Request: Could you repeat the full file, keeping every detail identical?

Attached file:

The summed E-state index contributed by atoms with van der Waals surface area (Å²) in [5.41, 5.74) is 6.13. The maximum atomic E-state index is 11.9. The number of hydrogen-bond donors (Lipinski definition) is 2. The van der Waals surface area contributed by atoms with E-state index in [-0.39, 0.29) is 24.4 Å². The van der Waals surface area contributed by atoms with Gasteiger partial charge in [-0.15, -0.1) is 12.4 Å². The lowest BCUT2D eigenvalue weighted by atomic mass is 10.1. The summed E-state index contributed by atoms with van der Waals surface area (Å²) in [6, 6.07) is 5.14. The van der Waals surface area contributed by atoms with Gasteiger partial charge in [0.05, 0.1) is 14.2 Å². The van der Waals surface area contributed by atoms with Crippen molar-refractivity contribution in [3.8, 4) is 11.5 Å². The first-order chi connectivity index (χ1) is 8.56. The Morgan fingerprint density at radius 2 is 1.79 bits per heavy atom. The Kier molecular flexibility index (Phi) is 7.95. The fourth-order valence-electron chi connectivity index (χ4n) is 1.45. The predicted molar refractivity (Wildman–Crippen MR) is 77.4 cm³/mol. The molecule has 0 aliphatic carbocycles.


The summed E-state index contributed by atoms with van der Waals surface area (Å²) in [5.41, 5.74) is 6.13. The maximum atomic E-state index is 11.9. The number of hydrogen-bond donors (Lipinski definition) is 2. The van der Waals surface area contributed by atoms with E-state index in [-0.39, 0.29) is 24.4 Å². The van der Waals surface area contributed by atoms with Gasteiger partial charge in [-0.15, -0.1) is 12.4 Å². The lowest BCUT2D eigenvalue weighted by atomic mass is 10.1. The summed E-state index contributed by atoms with van der Waals surface area (Å²) in [6, 6.07) is 5.14. The van der Waals surface area contributed by atoms with Gasteiger partial charge in [0.05, 0.1) is 14.2 Å². The van der Waals surface area contributed by atoms with Crippen molar-refractivity contribution in [3.8, 4) is 11.5 Å². The first-order chi connectivity index (χ1) is 8.56. The Morgan fingerprint density at radius 2 is 1.79 bits per heavy atom. The Kier molecular flexibility index (Phi) is 7.95. The fourth-order valence-electron chi connectivity index (χ4n) is 1.45. The predicted molar refractivity (Wildman–Crippen MR) is 77.4 cm³/mol. The molecule has 0 aliphatic carbocycles.